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Revealing Short-Chain Fatty Acids Triggering Plant Immune Responses to Bacteria


Revealing Short-Chain Fatty Acids Triggering Plant Immune Responses to Bacteria Inquiry

Like humans and animals, plants can fight against pathogens with the help of the immune system. But how does the pathogen activate the plant’s cellular defense? In a new study, researchers from the Technical University of Munich (TUM) in Germany found that receptors in plant cells recognize bacteria through simple molecular building blocks.

 

Dr. Stefanie Ranf, the author of the paper and chairman of the Plant Pathology at the Technical University of Munich, said, “The immune system of plants is much more complicated than we think.” Ranf and an international research team have discovered substances that activate plant immune defenses.

 

Until then, scientists have long believed that plant cells — similar to human and animal cells — recognize bacteria through complex molecular compounds such as those from bacterial cell walls. In particular, as a molecule composed of a fat-like portion and a sugar molecule, lipopolysaccharide (LPS) is suspected of eliciting an immune response.

 

In 2015, Ranf and his team have successfully identified its receptor protein LORE (lipo-oligosaccharide-specific reduced elicitation). All experiments have shown that when the LORE protein detects LPS molecules from certain bacterial cell walls, it activates the immune system of plant cells.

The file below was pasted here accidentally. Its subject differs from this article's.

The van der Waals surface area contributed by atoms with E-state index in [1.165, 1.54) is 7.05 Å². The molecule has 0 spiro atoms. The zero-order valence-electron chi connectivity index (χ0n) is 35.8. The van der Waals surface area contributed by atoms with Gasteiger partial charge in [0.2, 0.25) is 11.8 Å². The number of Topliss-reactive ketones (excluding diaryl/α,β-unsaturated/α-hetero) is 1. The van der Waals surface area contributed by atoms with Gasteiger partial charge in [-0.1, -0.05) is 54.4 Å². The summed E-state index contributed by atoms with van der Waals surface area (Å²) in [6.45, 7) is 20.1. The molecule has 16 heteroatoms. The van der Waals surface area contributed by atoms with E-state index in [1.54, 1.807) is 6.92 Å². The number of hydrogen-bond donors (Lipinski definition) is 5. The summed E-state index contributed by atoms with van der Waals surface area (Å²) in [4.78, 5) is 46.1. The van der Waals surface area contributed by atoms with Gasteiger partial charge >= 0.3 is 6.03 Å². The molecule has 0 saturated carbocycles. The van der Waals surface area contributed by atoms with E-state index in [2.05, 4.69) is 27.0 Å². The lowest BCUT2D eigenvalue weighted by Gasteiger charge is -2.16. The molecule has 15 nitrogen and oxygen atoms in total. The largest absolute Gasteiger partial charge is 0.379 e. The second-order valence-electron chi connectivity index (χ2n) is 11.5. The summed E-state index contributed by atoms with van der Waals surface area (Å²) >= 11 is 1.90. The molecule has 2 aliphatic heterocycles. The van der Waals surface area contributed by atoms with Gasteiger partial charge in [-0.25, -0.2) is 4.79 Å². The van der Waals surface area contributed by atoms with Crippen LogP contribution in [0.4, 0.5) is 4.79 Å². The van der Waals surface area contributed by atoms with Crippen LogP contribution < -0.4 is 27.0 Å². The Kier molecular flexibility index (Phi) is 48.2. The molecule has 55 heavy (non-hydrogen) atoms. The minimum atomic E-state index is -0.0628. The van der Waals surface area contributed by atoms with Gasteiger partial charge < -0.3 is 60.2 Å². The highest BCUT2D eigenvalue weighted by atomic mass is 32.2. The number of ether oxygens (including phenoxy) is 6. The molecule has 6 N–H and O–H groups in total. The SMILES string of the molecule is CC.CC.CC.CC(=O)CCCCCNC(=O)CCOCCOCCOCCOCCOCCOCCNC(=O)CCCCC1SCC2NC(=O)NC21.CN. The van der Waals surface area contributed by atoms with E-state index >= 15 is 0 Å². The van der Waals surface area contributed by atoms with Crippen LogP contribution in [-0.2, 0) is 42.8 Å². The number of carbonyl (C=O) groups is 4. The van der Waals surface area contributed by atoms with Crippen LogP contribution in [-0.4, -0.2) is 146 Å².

Return to the correct track

 

Ranf said, “When we want to study this receptor protein further, the surprise comes. Our goal is to find out how LORE distinguishes between different LPS molecules. To do this, we need high purity LPS.”

 

The researchers found that LPS samples containing only certain short-chain fatty acid components can trigger plant immune defenses. Surprisingly, they found very strong free fatty acid molecules in all of these active LPS samples. After several months of experimentation, they were able to separate these free fatty acids from LPS.

 

Ranf said, “When we finally succeeded in producing highly purified LPS, it became clear that plant cells did not respond to them at all! Therefore, it is clear that this immune response is not triggered by LPS, but by these short-chain fatty acids.”

 

Targeted bacterial building block

 

3-hydroxy fatty acids are very simple chemical building blocks compared to larger LPS. They are essential for bacteria and are integrated into various cellular components upon large production.

 

Ranf concludes, “The strategy for plant cells to recognize bacteria through these basic building blocks is very complex; bacteria need these 3-hydroxy fatty acids, so they cannot escape the plant’s immune response.”

 

Plant improvement plan

 

In the future, these results may help to breed or genetically modify plants to increase their immune response. It is also conceivable that plants treated with 3-hydroxy fatty acids have increased resistance to pathogenic bacteria.

 

 

Reference

Alexander Kutschera et al. Bacterial medium-chain 3-hydroxy fatty acid metabolites trigger immunity in Arabidopsis plants. Science, 2019, doi:10.1126/science.aau1279.

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